Welcome to the third and final part of my Salalah 2018 series. Over the course of three posts, we’ve explored the mountains, natural springs, beaches and cliff-sides of Salalah. We’ve also looked at the unique birdlife of the region, which is a mixed bag of African and Asian species.
Keeping those aside for now, do you know what put Salalah on the map? Not its beaches. Mountains and wildlife? Nope, not those either. What made Salalah the international tourism destination that it is today is probably not what you think it is..
Sumhuram was initially built as a defensive outpost for the kingdom of Hadhramaut at the end of the first century BC. However, as sea trade rose and the kingdom’s financial and political pressures grew, Sumhuram was converted into a city with an aim to control the coast and engage in trade with the other participants of the infamous ‘Incense trade route’.
The Incense trade route was a network of major trading posts that connected Mediterranean posts to parts of north Africa and Asia and was used to trade exotic spices, jewellery, silk, and incense. The main product of trade in Sumhuram was Frankincense, an aromatic tree resin used in the production of perfumes and incense. Due to the high global demand for Frankincense, Dhofar, being the main producer of this high quality incense in the region, saw a major boost to its economy. Sumhuram’s success resulted in Salalah being termed ‘The Land of Frankincense’, a title which the locals take a lot of pride in upkeeping.
Moving away from the ruins of Sumhuram, let’s go off-shore to look at another one of Salalah’s well-known tourist attractions, dolphin watching. Salalah’s coasts are famous for their high density of marine life, with the most observable species being the Indo-Pacific Humpback dolphins.
I was initially skeptical about the odds of actually spotting any dolphins since it had only been a week since Tropical Cyclone Luban hit the region. However, as we moved away from the shore, the first signs of aquatic life showed up in the forms of sting rays and jellyfish. Heading into deeper waters, my tour operator took us to a spot where the dolphins are commonly sighted and, sure enough, a pod of dolphins showed up seemingly out of nowhere.
We spent a couple of hours tracking the dolphins, learning about their behaviour and watching the pod interact among themselves, before heading back to shore. It was truly a once-in-a-lifetime experience watching these beautiful creatures outside of zoos and living in their natural habitat – the way it should be. Nature is best enjoyed free and wild, not when kept captive and tame.
A point to note, as a birdwatcher, is to make the most of every opportunity to photograph a species in a different environment. While I was on the boat, a large flock of Sooty Gulls flew against the shoreline. The image that I made showcases the three geological elements that can be found in Salalah – dry, mountainous African terrain, pristine white beaches, and the teal-blue Arabian Sea.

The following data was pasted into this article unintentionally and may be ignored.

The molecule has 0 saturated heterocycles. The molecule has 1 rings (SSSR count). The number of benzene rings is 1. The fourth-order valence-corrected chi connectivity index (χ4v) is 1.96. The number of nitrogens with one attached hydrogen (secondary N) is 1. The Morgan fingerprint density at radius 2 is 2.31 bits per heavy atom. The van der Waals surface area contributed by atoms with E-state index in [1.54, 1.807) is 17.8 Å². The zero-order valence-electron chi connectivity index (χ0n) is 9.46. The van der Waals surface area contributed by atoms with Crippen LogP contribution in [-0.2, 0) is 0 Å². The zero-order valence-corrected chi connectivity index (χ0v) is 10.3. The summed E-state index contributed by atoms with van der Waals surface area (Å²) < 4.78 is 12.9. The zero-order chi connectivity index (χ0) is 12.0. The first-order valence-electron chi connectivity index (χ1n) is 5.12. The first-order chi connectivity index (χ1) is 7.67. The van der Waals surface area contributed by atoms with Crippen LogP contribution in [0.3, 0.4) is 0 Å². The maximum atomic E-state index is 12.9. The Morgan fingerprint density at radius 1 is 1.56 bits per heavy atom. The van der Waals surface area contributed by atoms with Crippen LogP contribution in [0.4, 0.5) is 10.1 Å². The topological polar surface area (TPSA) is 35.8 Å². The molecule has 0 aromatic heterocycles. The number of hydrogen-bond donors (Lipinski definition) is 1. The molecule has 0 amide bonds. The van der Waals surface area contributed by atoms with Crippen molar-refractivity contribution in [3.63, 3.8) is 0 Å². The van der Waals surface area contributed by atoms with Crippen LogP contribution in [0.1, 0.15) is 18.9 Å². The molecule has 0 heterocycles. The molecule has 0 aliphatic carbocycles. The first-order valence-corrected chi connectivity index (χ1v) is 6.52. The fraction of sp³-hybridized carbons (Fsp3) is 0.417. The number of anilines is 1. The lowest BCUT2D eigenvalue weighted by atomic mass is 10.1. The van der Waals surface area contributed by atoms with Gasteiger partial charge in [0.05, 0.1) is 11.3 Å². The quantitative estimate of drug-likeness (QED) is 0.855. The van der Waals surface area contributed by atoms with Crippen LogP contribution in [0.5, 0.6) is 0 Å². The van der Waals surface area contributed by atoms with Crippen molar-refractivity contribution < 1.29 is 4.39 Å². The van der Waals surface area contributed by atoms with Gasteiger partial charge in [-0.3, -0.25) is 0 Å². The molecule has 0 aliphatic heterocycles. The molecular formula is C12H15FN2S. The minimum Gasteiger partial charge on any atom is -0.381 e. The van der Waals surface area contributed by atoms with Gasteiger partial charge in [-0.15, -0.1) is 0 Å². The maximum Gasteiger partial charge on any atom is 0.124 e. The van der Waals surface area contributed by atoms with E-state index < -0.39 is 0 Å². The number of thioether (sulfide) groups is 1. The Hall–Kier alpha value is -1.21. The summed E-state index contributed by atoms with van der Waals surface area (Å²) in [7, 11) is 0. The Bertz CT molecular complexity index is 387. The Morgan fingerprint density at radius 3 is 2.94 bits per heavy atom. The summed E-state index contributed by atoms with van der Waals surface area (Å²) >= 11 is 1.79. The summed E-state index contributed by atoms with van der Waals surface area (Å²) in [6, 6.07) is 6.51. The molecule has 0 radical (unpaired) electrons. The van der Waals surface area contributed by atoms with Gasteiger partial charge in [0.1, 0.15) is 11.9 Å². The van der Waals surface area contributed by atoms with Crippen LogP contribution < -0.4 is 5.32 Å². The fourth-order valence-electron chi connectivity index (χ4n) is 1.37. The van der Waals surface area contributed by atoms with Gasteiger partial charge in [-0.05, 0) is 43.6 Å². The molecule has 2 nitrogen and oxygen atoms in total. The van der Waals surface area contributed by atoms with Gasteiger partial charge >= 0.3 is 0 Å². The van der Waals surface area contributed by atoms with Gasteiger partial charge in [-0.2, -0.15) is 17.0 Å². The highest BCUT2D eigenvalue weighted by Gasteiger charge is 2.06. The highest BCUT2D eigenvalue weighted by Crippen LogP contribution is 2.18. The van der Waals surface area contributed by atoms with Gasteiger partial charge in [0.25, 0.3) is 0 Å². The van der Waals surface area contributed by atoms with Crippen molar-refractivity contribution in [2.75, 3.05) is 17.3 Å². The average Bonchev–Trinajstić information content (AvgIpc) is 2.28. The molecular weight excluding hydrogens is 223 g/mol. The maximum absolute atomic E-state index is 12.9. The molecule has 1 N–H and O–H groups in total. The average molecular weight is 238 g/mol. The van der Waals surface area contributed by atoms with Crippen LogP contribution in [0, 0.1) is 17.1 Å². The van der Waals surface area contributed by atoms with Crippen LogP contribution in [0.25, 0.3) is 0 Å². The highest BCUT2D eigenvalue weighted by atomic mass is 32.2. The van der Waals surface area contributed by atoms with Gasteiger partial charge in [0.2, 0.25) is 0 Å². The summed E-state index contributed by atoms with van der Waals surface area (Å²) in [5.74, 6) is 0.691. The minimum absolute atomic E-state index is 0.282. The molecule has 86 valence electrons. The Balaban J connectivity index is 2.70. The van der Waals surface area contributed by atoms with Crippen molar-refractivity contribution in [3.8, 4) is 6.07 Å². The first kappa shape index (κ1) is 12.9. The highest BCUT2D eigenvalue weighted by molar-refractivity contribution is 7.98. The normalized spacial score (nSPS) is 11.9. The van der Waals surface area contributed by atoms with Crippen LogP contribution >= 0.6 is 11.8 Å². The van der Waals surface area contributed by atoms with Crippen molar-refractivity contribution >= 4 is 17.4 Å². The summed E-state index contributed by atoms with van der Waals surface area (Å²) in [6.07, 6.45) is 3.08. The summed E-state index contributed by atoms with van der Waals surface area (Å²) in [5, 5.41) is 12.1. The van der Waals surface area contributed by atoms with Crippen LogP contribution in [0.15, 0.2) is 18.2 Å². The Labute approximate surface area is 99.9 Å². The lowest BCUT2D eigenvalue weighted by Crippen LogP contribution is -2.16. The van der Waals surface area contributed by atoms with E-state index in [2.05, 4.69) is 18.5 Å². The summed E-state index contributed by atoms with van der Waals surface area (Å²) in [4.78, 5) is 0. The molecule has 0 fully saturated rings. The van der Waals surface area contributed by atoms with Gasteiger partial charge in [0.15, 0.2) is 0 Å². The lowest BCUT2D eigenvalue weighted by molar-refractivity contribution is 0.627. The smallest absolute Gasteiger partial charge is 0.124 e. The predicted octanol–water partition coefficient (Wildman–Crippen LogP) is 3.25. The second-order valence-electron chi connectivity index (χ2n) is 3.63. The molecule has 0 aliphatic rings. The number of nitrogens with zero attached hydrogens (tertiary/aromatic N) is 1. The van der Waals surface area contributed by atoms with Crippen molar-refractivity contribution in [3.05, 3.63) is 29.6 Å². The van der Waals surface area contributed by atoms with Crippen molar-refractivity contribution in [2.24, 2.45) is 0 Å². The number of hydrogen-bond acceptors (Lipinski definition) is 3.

Right after I took the shot of the Sooty Gull, I heard the call of a Sandwich Tern behind me. Being familiar with this skittish species, I knew that I only had a few seconds to focus on the bird and capture an image. I snapped my head in the direction of the sound and shot a few burst shots before the bird flew out of frame. The resulting image had a detail that I always look for when photographing sea birds – breaking waves. It is important to stay alert to different photographic opportunities, because if I had gotten too involved in capturing the image of the Gull, I would’ve missed the shot below.
I was forced to retire to the comfort of my hotel room after the long and exhausting dolphin watching tour due to the high temperature and humidity in the afternoon. In the evening, my guide offered to show me a Frankincense plantation a few kilometers outside the city of Raysut. This is also where I managed to capture one of my personal favorite images of the trip.
At the plantation, my guide (@m.b.a.almashani on Instagram) explained how the Frankincense resin is extracted from the trees and converted into products for sale. He also talked about how Tropical Cyclone ‘Luban’ (Arabic for Frankincense) affected the gum-bearing trees of the region. While a few trees survived, many were lost to the storm, such as the tree on the left.
After a brief stay at the plantation, I decided to call it a day, marking the end of my activities in Oman. What a trip it was! From the tall mountains to the stunning beaches, Salalah certainly did not disappoint in any way. I hope to visit the place again in the future, perhaps during the Khareef season, when the weather is said to be unlike any other place in the Middle East. But until then, it’s farewell to The Land of Frankincense.